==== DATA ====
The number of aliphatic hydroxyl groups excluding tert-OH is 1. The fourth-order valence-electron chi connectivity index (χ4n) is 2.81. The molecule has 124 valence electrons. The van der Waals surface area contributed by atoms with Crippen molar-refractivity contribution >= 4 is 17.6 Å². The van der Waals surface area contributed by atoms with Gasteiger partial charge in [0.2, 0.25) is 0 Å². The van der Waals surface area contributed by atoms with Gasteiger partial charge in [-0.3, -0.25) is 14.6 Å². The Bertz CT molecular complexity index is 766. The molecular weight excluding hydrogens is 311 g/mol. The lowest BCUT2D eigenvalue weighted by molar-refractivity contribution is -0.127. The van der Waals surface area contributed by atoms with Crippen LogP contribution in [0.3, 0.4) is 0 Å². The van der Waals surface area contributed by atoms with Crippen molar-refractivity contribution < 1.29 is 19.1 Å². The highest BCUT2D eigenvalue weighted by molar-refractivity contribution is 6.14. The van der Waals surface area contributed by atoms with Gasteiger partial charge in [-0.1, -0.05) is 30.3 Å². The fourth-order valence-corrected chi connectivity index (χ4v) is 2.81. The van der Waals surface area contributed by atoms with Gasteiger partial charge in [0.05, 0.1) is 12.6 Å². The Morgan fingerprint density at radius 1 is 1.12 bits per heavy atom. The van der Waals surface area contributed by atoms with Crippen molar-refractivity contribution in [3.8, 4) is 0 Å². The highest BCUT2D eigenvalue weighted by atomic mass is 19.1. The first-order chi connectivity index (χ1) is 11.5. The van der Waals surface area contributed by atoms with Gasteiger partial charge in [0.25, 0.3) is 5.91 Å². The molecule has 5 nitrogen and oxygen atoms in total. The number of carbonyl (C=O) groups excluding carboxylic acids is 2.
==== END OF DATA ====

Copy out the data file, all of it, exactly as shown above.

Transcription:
The number of aliphatic hydroxyl groups excluding tert-OH is 1. The fourth-order valence-electron chi connectivity index (χ4n) is 2.81. The molecule has 124 valence electrons. The van der Waals surface area contributed by atoms with Crippen molar-refractivity contribution >= 4 is 17.6 Å². The van der Waals surface area contributed by atoms with Gasteiger partial charge in [0.2, 0.25) is 0 Å². The van der Waals surface area contributed by atoms with Gasteiger partial charge in [-0.3, -0.25) is 14.6 Å². The Bertz CT molecular complexity index is 766. The molecular weight excluding hydrogens is 311 g/mol. The lowest BCUT2D eigenvalue weighted by molar-refractivity contribution is -0.127. The van der Waals surface area contributed by atoms with Crippen LogP contribution in [0.3, 0.4) is 0 Å². The van der Waals surface area contributed by atoms with Crippen molar-refractivity contribution < 1.29 is 19.1 Å². The highest BCUT2D eigenvalue weighted by molar-refractivity contribution is 6.14. The van der Waals surface area contributed by atoms with Gasteiger partial charge in [-0.1, -0.05) is 30.3 Å². The fourth-order valence-corrected chi connectivity index (χ4v) is 2.81. The van der Waals surface area contributed by atoms with Gasteiger partial charge in [0.05, 0.1) is 12.6 Å². The Morgan fingerprint density at radius 1 is 1.12 bits per heavy atom. The van der Waals surface area contributed by atoms with Crippen molar-refractivity contribution in [3.8, 4) is 0 Å². The highest BCUT2D eigenvalue weighted by atomic mass is 19.1. The first-order chi connectivity index (χ1) is 11.5. The van der Waals surface area contributed by atoms with Gasteiger partial charge in [0.25, 0.3) is 5.91 Å². The molecule has 5 nitrogen and oxygen atoms in total. The number of carbonyl (C=O) groups excluding carboxylic acids is 2.